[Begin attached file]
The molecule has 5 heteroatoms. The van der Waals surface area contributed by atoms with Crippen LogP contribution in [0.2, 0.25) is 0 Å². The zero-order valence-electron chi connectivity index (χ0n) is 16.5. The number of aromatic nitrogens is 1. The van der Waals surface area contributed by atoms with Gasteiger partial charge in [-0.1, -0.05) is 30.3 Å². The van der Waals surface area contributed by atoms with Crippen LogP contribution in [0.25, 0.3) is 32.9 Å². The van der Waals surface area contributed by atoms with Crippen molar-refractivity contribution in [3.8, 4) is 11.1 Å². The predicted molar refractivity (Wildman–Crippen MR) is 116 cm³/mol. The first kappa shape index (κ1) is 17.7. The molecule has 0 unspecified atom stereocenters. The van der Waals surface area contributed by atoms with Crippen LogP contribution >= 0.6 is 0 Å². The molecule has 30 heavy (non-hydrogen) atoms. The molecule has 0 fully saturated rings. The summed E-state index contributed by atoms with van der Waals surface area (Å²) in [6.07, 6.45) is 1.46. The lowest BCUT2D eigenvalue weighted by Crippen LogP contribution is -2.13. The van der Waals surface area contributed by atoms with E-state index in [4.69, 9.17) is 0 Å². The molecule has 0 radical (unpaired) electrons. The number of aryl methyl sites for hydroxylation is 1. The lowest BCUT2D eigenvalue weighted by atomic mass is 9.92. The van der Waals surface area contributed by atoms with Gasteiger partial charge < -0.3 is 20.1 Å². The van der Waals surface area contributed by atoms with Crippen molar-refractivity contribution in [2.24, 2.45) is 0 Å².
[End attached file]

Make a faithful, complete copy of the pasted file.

The molecule has 5 heteroatoms. The van der Waals surface area contributed by atoms with Crippen LogP contribution in [0.2, 0.25) is 0 Å². The zero-order valence-electron chi connectivity index (χ0n) is 16.5. The number of aromatic nitrogens is 1. The van der Waals surface area contributed by atoms with Gasteiger partial charge in [-0.1, -0.05) is 30.3 Å². The van der Waals surface area contributed by atoms with Crippen LogP contribution in [0.25, 0.3) is 32.9 Å². The van der Waals surface area contributed by atoms with Crippen molar-refractivity contribution in [3.8, 4) is 11.1 Å². The predicted molar refractivity (Wildman–Crippen MR) is 116 cm³/mol. The first kappa shape index (κ1) is 17.7. The molecule has 0 unspecified atom stereocenters. The van der Waals surface area contributed by atoms with Crippen LogP contribution >= 0.6 is 0 Å². The molecule has 30 heavy (non-hydrogen) atoms. The molecule has 0 fully saturated rings. The summed E-state index contributed by atoms with van der Waals surface area (Å²) in [6.07, 6.45) is 1.46. The lowest BCUT2D eigenvalue weighted by Crippen LogP contribution is -2.13. The van der Waals surface area contributed by atoms with E-state index in [4.69, 9.17) is 0 Å². The molecule has 0 radical (unpaired) electrons. The number of aryl methyl sites for hydroxylation is 1. The lowest BCUT2D eigenvalue weighted by atomic mass is 9.92. The van der Waals surface area contributed by atoms with Gasteiger partial charge < -0.3 is 20.1 Å². The van der Waals surface area contributed by atoms with Crippen molar-refractivity contribution in [2.24, 2.45) is 0 Å².